The Cheney Irony

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After Dick Cheney attacked President Obama yet again, James Fallows noted the ex-VP's behavior was mysterious given the magnanimity he showed Jimmy Carter's incoming team in 1976. Cheney's behavior is not only slightly mysterious, but also ironic given the reason he was chosen as George W. Bush's running mate ten years ago.

The reason Bush supposedly wanted a man with no presidential ambitions of his own to be No. 2 was because the president wouldn't have to pull punches while pursuing his agenda for fear that some moves would endanger a Cheney-for-president campaign. Ironically, this hasn't prevented Cheney from becoming a quasi-successor of Bush, or more precisely, of the Bush legacy.

It has been Cheney who is mostly writing the postscript to the Bush administration's chapters by dominating the national security debate on the right -- from torture, to terrorist trials, and now Afghanistan. Common sense would dictate that Cheney would find it hard to attract attention given he's unpopular and out of office -- to say nothing of his record of avoiding the bright lights. Why then all the efforts to be so public now?

An episode at the end of his time in the White House provides a clue. In 2008, Cheney and Bush argued over giving a pardon to Cheney's former chief of staff, who was convicted of obstructing the Valerie Plame-CIA leak investigation. The Scooter Libby affair is quintessential to understanding Cheney's current role as Bush's defender.

"As a Cheney confidant puts it," Time reported, "the Vice President believed he and the President could claim the war on terrorism as his [Bush's] greatest legacy if they defended at all costs the men and women who fought in the trenches."

This is why Cheney fights. The former vice president feels compelled to defend his and Bush's decisions against the Obama administration's efforts to undo them. (Cheney probably sees Obama's date for withdrawal from Afghanistan as ruining an otherwise Bush-like move of surging soldiers into the country.) Battling Obama is precisely what Candidate Cheney would have done on the campaign trail last year if he had run for president. Cheney's desire to keep fighting the political side of the war on terror has turned him into a man who seeks a public role from one who used to eschew the limelight.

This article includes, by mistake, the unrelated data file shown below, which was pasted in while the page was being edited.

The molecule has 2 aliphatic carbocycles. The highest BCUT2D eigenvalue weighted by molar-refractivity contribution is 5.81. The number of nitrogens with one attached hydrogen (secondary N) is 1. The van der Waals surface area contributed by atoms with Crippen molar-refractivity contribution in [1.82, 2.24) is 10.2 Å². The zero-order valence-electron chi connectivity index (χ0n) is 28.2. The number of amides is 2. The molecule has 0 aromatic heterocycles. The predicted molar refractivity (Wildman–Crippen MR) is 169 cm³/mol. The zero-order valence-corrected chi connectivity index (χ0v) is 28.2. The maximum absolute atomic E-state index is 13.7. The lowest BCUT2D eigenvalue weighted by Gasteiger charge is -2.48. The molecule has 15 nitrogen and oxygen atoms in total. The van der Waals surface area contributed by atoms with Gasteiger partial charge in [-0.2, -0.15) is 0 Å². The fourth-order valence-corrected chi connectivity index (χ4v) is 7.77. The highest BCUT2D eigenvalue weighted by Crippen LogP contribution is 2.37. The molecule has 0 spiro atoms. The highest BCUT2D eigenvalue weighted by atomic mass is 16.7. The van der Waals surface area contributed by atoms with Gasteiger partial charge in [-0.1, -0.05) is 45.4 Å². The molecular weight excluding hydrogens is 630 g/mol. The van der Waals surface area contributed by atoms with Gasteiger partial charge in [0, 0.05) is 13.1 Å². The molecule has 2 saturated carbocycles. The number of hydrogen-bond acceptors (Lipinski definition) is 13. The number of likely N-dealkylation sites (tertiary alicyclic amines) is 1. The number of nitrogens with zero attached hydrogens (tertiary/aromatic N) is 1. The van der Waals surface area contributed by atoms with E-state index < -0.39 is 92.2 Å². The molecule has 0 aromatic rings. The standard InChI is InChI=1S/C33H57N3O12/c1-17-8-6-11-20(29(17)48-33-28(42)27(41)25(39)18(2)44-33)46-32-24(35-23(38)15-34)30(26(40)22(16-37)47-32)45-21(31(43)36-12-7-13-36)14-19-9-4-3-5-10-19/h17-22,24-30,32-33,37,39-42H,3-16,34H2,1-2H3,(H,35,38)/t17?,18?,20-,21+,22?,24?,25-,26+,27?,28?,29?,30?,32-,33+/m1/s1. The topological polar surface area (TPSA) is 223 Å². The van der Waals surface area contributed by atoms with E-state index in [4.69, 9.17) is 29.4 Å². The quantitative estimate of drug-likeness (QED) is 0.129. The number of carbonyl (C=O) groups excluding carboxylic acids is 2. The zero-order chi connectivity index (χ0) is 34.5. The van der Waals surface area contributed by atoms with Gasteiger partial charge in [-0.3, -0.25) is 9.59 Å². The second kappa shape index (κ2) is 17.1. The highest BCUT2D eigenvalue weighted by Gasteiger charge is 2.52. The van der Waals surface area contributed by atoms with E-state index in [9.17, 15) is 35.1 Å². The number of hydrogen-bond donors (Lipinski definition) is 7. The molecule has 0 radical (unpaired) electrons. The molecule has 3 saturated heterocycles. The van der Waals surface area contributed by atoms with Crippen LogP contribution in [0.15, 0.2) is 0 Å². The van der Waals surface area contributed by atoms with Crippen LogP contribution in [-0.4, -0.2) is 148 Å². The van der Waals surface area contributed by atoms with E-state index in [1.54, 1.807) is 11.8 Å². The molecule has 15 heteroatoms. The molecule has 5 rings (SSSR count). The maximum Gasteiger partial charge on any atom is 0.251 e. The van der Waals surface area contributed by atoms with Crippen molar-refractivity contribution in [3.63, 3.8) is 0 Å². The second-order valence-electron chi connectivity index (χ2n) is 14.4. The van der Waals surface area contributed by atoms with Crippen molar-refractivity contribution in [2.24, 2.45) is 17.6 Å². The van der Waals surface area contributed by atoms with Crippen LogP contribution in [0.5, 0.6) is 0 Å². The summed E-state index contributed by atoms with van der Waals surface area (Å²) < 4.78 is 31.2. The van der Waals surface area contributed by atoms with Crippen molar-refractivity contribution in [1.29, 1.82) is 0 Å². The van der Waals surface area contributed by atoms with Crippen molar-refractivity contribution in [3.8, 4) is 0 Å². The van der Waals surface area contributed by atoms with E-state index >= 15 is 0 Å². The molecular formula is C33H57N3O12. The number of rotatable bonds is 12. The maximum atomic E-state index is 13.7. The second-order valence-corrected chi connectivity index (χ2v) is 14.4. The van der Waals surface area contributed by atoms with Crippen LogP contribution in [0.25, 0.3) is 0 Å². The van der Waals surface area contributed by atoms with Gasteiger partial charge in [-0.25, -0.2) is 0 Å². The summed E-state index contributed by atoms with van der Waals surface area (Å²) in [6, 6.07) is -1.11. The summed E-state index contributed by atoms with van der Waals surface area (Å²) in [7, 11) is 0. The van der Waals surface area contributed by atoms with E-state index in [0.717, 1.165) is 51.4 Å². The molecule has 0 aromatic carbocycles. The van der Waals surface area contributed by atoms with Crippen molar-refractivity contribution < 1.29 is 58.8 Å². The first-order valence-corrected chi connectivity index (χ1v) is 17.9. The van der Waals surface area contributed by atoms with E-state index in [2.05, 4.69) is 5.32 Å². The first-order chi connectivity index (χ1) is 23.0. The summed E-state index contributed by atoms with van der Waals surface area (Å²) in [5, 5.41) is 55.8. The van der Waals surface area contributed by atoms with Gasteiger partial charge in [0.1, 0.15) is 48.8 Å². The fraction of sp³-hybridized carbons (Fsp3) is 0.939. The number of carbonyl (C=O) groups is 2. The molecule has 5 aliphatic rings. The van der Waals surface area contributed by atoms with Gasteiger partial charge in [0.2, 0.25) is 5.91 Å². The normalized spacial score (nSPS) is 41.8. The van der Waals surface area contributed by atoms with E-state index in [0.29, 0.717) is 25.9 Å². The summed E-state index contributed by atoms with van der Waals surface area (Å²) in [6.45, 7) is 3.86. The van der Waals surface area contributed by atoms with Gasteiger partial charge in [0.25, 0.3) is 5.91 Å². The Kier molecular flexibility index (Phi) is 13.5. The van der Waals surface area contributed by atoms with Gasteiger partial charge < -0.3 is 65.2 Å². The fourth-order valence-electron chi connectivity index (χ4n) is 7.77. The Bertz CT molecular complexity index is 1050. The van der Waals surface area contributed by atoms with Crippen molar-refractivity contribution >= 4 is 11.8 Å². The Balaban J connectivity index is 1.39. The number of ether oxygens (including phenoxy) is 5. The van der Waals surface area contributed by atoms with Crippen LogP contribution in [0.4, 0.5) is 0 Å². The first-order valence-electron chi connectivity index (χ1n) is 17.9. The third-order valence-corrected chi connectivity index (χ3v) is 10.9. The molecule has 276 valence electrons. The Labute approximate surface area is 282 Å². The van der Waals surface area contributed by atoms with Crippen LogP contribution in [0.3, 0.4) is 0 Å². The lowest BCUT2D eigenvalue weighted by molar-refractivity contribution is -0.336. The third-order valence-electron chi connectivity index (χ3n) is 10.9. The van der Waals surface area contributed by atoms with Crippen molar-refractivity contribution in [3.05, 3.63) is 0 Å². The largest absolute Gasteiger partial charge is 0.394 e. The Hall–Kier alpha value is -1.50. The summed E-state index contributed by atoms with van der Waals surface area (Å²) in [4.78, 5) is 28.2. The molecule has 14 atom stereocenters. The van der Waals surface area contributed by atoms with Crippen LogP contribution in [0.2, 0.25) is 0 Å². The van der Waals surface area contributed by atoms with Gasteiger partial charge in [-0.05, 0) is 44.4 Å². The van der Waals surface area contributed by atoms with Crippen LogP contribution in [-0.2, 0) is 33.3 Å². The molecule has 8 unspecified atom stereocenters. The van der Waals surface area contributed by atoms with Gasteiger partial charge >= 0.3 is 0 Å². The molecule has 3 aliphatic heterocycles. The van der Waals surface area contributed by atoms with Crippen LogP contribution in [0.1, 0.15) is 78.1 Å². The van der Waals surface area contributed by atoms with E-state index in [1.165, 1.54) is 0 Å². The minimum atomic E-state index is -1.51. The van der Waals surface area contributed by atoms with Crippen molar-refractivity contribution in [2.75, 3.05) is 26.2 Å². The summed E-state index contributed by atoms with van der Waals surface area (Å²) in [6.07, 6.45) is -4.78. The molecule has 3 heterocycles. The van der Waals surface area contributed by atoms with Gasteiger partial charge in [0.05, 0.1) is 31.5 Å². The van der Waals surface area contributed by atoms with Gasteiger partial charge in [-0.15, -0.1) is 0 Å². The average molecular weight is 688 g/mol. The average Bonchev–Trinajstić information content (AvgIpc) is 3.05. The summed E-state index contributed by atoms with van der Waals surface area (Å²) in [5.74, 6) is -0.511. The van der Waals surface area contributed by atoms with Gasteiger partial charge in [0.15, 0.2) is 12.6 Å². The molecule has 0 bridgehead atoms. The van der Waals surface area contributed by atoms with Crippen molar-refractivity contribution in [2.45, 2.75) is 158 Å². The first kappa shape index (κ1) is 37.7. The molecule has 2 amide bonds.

If Cheney would have sought higher office and lost we might not have heard so much from him recently. Cheney's legacy and policies would have been rebuked by a majority of voters four years after a majority of voters returned him to office. However, Cheney doesn't care much for the public's opinion of him. Several years ago he was asked what he thought of a poll showing two-thirds of Americans said the Iraq war wasn't worth fighting. "So?" he shot back. Enough said. 

It's difficult to judge what effect he's had with the public on defense matters, but Cheney is at least guaranteeing that America hears the counterpoints to Obama's agenda that would receive less attention coming from Republicans in Congress. The GOP has no uncontested national leader, and Cheney fits the bill on defense issues -- so much so that he's the only figure on the right who can eclipse Sarah Palin occasionally.

This is a strange episode in American politics. An unpopular, electorally un-ambitious vice president has become the face of his former administration and occasionally his party. One wonders what Bush makes of this, given the reason he brought Cheney back into politics in the first place.

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Justin Miller was an associate editor at The Atlantic from 2009 to 2011. He is now the homepage editor at New York magazine. More

Justin Miller was a associate editor at The Atlantic. Previously he was an assistant editor at RealClearPolitics, a political reporter in Ohio, and a freelance journalist.
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